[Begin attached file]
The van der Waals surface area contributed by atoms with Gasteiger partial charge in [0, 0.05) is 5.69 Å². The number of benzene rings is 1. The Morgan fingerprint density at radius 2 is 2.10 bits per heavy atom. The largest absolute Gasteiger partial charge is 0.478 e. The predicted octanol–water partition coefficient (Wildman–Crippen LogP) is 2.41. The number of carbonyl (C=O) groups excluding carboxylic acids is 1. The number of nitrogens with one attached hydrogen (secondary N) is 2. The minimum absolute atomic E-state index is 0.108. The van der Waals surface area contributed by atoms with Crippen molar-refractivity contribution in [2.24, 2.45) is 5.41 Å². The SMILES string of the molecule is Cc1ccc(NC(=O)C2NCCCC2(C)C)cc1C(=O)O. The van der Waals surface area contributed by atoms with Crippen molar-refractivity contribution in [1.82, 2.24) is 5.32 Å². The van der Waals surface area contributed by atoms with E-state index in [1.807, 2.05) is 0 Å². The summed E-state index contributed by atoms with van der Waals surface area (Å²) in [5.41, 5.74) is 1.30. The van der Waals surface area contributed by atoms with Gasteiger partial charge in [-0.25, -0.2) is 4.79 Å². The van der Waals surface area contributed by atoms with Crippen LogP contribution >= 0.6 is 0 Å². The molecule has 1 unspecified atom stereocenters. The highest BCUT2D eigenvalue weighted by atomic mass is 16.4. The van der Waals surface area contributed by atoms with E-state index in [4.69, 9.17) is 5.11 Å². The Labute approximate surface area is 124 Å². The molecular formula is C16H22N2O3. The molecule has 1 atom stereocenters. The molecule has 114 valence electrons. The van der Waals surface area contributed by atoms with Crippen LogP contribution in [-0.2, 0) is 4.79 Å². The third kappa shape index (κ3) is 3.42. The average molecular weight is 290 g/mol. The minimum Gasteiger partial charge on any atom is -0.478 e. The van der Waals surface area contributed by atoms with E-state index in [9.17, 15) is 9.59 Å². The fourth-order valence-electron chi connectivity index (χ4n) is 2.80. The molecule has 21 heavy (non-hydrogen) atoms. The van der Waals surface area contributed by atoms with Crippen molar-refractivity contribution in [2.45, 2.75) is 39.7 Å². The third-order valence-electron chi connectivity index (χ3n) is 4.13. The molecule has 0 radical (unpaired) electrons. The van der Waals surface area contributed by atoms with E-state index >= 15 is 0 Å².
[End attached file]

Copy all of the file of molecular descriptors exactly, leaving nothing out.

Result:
The van der Waals surface area contributed by atoms with Gasteiger partial charge in [0, 0.05) is 5.69 Å². The number of benzene rings is 1. The Morgan fingerprint density at radius 2 is 2.10 bits per heavy atom. The largest absolute Gasteiger partial charge is 0.478 e. The predicted octanol–water partition coefficient (Wildman–Crippen LogP) is 2.41. The number of carbonyl (C=O) groups excluding carboxylic acids is 1. The number of nitrogens with one attached hydrogen (secondary N) is 2. The minimum absolute atomic E-state index is 0.108. The van der Waals surface area contributed by atoms with Crippen molar-refractivity contribution in [2.24, 2.45) is 5.41 Å². The SMILES string of the molecule is Cc1ccc(NC(=O)C2NCCCC2(C)C)cc1C(=O)O. The van der Waals surface area contributed by atoms with Crippen molar-refractivity contribution in [1.82, 2.24) is 5.32 Å². The van der Waals surface area contributed by atoms with E-state index in [1.807, 2.05) is 0 Å². The summed E-state index contributed by atoms with van der Waals surface area (Å²) in [5.41, 5.74) is 1.30. The van der Waals surface area contributed by atoms with Gasteiger partial charge in [-0.25, -0.2) is 4.79 Å². The van der Waals surface area contributed by atoms with Crippen LogP contribution >= 0.6 is 0 Å². The molecule has 1 unspecified atom stereocenters. The highest BCUT2D eigenvalue weighted by atomic mass is 16.4. The van der Waals surface area contributed by atoms with E-state index in [4.69, 9.17) is 5.11 Å². The Labute approximate surface area is 124 Å². The molecular formula is C16H22N2O3. The molecule has 1 atom stereocenters. The molecule has 114 valence electrons. The van der Waals surface area contributed by atoms with Crippen LogP contribution in [-0.2, 0) is 4.79 Å². The third kappa shape index (κ3) is 3.42. The average molecular weight is 290 g/mol. The minimum Gasteiger partial charge on any atom is -0.478 e. The van der Waals surface area contributed by atoms with E-state index in [9.17, 15) is 9.59 Å². The fourth-order valence-electron chi connectivity index (χ4n) is 2.80. The molecule has 21 heavy (non-hydrogen) atoms. The van der Waals surface area contributed by atoms with Crippen molar-refractivity contribution in [2.45, 2.75) is 39.7 Å². The third-order valence-electron chi connectivity index (χ3n) is 4.13. The molecule has 0 radical (unpaired) electrons. The van der Waals surface area contributed by atoms with E-state index >= 15 is 0 Å².